Massive architecture and empty spaces give Rick Amor’s best paintings an inscrutable quality, writes Sebastian Smee
A Single Mind: Rick Amor Heide Museum of Modern Art, Melbourne, until July 13.
HAS a painting bleaker than Rick Amor’s Doorway ( 2004) ever been painted? Not to my knowledge. The work describes no more than the title indicates; it’s an image of awesome simplicity. But when you look at it, you feel as if someone has hand- fed you a spoonful of ash.
Amor, a painter of nightmares in the guise of everyday scenes, is the subject of an unsettling, often brilliant retrospective at Heide Museum of Modern Art in Melbourne.
He is not the most consistent painter; too often everything seems to be going brilliantly but the painting falls at the last hurdle. Sometimes the problems are technical: a figure may be too stiff; clouds may sit too close to the surface instead of receding; the luridly coloured undercoat may push through too obtrusively. Other times it’s to do with the imagery, which can feel concocted and belaboured rather than irrationally true, as great nightmare visions do.
Yet at his best Amor can make you set aside any qualms and surrender to the unalloyed force of his imagery.
The Heide show presents Amor at his best; in other words, it does what a retrospective should do. There must be a half- dozen paintings here as fine as any painted in Australia in the past two decades. But it also shows us how he came to be where he is.
‘‘ A quintessentially Melbourne artist,’’ is how Lesley Alway, Heide’s retiring director, describes Amor in the foreword to the catalogue. And indeed, Amor studied at Melbourne’s National Gallery School in the late 1960s, where his teacher was that other quintessentially Melbourne artist, John Brack.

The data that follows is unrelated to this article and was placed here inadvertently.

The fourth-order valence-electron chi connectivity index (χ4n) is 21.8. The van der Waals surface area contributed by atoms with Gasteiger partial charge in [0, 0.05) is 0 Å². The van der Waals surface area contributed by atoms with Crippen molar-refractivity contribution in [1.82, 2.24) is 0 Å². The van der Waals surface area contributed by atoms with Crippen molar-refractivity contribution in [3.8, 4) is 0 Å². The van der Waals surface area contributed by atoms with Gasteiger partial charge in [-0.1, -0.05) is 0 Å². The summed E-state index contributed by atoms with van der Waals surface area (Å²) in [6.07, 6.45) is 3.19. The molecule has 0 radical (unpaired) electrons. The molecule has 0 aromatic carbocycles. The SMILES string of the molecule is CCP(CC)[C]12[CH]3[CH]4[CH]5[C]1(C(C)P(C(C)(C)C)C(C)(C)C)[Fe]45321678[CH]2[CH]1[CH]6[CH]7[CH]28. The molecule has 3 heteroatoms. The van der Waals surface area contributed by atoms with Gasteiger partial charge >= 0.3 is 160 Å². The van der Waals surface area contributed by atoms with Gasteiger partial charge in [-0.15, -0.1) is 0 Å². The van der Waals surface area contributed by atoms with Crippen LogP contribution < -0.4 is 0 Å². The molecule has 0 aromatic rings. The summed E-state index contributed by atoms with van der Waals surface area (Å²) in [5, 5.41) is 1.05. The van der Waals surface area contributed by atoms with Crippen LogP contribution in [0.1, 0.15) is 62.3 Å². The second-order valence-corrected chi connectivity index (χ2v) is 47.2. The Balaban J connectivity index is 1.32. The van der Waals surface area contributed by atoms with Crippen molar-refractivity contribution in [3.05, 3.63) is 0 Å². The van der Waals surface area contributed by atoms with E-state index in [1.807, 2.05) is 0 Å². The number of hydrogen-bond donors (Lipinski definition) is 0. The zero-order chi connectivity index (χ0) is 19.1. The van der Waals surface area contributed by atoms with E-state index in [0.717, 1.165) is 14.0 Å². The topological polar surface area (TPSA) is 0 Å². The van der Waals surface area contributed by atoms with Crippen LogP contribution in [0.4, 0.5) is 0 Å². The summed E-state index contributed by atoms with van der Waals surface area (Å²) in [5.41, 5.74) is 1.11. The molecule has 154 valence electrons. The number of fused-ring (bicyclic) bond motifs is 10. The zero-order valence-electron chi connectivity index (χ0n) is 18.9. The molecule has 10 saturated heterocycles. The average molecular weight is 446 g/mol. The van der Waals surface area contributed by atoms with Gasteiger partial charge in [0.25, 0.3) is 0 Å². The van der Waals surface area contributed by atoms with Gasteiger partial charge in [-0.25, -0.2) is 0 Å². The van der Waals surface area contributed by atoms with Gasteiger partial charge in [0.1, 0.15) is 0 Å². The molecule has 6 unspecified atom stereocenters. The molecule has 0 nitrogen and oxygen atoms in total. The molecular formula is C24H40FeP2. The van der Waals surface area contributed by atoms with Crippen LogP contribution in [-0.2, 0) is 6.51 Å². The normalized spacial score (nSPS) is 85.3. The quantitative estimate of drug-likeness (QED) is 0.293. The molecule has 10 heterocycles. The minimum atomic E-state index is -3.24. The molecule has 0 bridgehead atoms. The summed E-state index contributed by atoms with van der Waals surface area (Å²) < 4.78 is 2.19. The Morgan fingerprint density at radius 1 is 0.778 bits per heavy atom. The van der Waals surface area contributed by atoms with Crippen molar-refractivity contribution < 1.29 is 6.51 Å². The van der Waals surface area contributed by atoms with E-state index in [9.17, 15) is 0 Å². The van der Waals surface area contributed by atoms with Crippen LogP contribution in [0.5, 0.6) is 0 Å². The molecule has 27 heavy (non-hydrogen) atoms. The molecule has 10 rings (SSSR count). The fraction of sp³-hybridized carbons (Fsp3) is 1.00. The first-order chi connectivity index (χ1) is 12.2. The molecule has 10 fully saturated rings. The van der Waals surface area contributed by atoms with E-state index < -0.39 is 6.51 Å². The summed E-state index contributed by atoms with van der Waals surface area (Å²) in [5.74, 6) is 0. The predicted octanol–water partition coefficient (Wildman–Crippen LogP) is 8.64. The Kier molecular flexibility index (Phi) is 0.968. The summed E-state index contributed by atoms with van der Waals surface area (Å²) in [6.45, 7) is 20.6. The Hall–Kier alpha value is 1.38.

When most of Amor’s contemporaries were pursuing abstraction, Brack encouraged him to pursue figurative painting and taught him, more importantly, to cultivate independence.
For a while, mind you, he took only so much notice: early Amors look suspiciously like Bracks. There are the games with windows and reflections; the distilled, cartoon- like stylisations; the stiff, stylised portraits in howlingly off- beat colours; and the preoccupation with workaday and domestic themes.
More than once, Amor manages to give Brack — his wry intelligence and visual cunning — a run for his money. Tina Ironing ( 1973), for instance, is like a diagram the subject it describes and a tour de force of cosmopolitan wit, fondly suburbanised.
The scene — of Amor’s wife, Tina ( once a washboard player in a band he played guitar in) — is observed through an open door. The corner of a stretched canvas is seen in the foreground and curtains frame a window at the far end of the room. The whole image, in sprucy pastel colours, is divided into rectangles and everything in it sits flat on the surface: there is no illusion of spatial recession.
Another image, Zoe ( 1974), shows a baby in close- up, facing away from the viewer.
Her mother is holding her upright and burping her. Her breast, poking out from under a black top, remains exposed, waiting for the resumption of feeding. It’s pure Brack, an intensely intimate scene schematised into an arrangement of lines